One of the things that catches the eye as soon as you enter the house is a beautiful piece of Buddhist art depicting the goddess Benzaiten. The painting was done by a customer who gave it to Akutsu as a gift.
“I say a little prayer in front of the picture twice a day. Once in the morning and then again at night, to give thanks for having lived through another day.” It is Akutsu’s painstakingly crafted fans that have brought these connections and blessings into her life. She likes to work outside on the southward-facing veranda overlooking the garden. Nowadays it has become something of a rarity, but until the early decades of the twentieth century, most Japanese houses had a veranda like this, made from wooden slats—a liminal space between the inside and outside worlds.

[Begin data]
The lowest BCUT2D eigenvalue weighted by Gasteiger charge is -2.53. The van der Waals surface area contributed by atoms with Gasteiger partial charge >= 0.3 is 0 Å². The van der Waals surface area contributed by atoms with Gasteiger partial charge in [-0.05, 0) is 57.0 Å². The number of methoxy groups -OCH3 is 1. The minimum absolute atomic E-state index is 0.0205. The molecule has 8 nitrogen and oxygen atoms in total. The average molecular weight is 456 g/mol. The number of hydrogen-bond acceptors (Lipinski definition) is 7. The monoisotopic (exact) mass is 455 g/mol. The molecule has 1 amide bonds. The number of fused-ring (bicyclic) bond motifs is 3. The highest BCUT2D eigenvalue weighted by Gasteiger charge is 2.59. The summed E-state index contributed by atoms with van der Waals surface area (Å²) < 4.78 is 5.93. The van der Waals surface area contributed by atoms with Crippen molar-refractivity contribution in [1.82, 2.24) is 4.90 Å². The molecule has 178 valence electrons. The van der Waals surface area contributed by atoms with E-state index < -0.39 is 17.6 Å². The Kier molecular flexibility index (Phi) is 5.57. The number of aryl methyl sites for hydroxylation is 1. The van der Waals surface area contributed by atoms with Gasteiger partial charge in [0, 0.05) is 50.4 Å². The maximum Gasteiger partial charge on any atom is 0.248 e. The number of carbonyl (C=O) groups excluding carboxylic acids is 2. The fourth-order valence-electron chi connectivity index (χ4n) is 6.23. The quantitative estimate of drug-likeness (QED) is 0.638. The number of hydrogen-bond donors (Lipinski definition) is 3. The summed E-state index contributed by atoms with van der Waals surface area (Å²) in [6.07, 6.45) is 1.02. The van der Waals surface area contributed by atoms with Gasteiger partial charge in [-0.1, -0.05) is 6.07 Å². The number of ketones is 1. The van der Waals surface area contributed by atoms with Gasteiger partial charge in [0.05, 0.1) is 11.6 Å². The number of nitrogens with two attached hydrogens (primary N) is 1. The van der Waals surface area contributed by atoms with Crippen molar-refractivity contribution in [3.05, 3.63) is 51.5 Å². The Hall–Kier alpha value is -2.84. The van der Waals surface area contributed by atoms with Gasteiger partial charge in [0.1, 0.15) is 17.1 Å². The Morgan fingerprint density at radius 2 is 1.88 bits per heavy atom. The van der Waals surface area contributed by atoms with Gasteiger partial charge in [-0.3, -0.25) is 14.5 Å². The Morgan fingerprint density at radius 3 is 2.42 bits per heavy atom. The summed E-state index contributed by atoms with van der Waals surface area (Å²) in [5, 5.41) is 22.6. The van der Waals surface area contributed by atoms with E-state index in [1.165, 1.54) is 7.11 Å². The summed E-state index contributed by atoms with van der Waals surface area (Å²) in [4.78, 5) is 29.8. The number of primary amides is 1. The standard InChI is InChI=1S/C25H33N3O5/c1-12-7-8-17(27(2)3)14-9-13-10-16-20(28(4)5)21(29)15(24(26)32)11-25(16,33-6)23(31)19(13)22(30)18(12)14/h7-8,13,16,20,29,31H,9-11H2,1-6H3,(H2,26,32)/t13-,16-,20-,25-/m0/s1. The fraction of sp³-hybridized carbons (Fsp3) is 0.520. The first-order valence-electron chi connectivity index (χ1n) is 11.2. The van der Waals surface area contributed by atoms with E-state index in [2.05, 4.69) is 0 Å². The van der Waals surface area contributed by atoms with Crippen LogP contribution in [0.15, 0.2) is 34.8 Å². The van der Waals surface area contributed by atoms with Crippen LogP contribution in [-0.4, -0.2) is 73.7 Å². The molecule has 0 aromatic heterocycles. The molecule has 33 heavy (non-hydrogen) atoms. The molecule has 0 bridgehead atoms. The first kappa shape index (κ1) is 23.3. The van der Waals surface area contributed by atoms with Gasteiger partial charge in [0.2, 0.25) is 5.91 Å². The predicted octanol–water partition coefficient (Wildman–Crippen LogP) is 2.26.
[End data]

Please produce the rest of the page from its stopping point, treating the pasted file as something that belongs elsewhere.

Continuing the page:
“It gets the sun in the winter and is quite warm. I work while the sun is up. Once it starts to go dark, that’s it for the day.” She settles under the cozy kotatsu and watches historical dramas on TV, then has a light supper and is in her futon between eight and nine.
“There is always a good breeze inside the house. It’s cold and draughty in the winter, but in summer I don't even bother with an electric fan. When I go to bed, I keep one of my paper fans by my pillow, with the word seifū [清風; cool breeze] written on it.” A simple flick of the wrists is enough to bring an instantaneous gust of cooling air.
Now that her parents and husband have passed on and her three children have left home, Akutsu lives alone and is free to do as she pleases. “I work as I like, and live a nice, relaxed life. Everyone is very kind and very good about looking out for me. I’m as happy today as I have ever been,” says Akutsu at 95. The fans she makes with such care and devotion surely help to bring some of that happiness to the people who use them—together with the atmosphere of distant summer days and the refreshing breezes of times gone by.
(Originally published in Japanese on November 28, 2017. Interview and text by Mutsuta Yukie. Photos by Ōhashi Hiroshi. Banner photo: Akutsu attaches a washi covering to one of her traditional fans.)